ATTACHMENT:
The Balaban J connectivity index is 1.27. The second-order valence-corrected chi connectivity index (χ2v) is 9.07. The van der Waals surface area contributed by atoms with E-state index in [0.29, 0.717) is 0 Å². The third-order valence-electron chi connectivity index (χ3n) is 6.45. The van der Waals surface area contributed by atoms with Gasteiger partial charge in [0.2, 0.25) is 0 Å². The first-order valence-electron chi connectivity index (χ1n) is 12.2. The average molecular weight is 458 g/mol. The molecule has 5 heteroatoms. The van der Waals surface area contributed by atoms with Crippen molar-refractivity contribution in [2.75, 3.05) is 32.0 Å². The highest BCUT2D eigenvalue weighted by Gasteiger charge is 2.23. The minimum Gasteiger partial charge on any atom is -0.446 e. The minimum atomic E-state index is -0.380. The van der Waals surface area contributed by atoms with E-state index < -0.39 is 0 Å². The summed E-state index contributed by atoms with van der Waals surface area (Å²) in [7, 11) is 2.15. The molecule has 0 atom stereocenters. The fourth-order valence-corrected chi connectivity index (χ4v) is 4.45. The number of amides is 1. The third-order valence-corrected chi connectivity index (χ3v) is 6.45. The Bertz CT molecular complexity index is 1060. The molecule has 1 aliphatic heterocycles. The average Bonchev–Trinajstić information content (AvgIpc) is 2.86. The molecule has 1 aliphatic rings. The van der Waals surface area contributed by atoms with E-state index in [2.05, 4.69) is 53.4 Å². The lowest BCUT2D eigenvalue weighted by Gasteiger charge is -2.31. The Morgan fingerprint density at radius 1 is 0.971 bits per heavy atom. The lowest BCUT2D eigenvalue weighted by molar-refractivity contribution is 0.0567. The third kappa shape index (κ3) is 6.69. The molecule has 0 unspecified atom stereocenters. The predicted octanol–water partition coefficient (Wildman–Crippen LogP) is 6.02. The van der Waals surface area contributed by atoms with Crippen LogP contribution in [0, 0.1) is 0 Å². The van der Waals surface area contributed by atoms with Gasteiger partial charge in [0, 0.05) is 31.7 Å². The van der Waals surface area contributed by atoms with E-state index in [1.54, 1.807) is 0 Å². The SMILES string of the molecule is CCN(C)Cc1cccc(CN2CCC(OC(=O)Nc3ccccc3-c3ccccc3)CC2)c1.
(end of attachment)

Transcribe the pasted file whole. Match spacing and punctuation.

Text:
The Balaban J connectivity index is 1.27. The second-order valence-corrected chi connectivity index (χ2v) is 9.07. The van der Waals surface area contributed by atoms with E-state index in [0.29, 0.717) is 0 Å². The third-order valence-electron chi connectivity index (χ3n) is 6.45. The van der Waals surface area contributed by atoms with Gasteiger partial charge in [0.2, 0.25) is 0 Å². The first-order valence-electron chi connectivity index (χ1n) is 12.2. The average molecular weight is 458 g/mol. The molecule has 5 heteroatoms. The van der Waals surface area contributed by atoms with Crippen molar-refractivity contribution in [2.75, 3.05) is 32.0 Å². The highest BCUT2D eigenvalue weighted by Gasteiger charge is 2.23. The minimum Gasteiger partial charge on any atom is -0.446 e. The minimum atomic E-state index is -0.380. The van der Waals surface area contributed by atoms with E-state index < -0.39 is 0 Å². The summed E-state index contributed by atoms with van der Waals surface area (Å²) in [7, 11) is 2.15. The molecule has 0 atom stereocenters. The fourth-order valence-corrected chi connectivity index (χ4v) is 4.45. The number of amides is 1. The third-order valence-corrected chi connectivity index (χ3v) is 6.45. The Bertz CT molecular complexity index is 1060. The molecule has 1 aliphatic heterocycles. The average Bonchev–Trinajstić information content (AvgIpc) is 2.86. The molecule has 1 aliphatic rings. The van der Waals surface area contributed by atoms with E-state index in [2.05, 4.69) is 53.4 Å². The lowest BCUT2D eigenvalue weighted by Gasteiger charge is -2.31. The Morgan fingerprint density at radius 1 is 0.971 bits per heavy atom. The lowest BCUT2D eigenvalue weighted by molar-refractivity contribution is 0.0567. The third kappa shape index (κ3) is 6.69. The molecule has 0 unspecified atom stereocenters. The predicted octanol–water partition coefficient (Wildman–Crippen LogP) is 6.02. The van der Waals surface area contributed by atoms with Crippen LogP contribution in [0, 0.1) is 0 Å². The van der Waals surface area contributed by atoms with Gasteiger partial charge in [0, 0.05) is 31.7 Å². The van der Waals surface area contributed by atoms with E-state index in [1.54, 1.807) is 0 Å². The SMILES string of the molecule is CCN(C)Cc1cccc(CN2CCC(OC(=O)Nc3ccccc3-c3ccccc3)CC2)c1.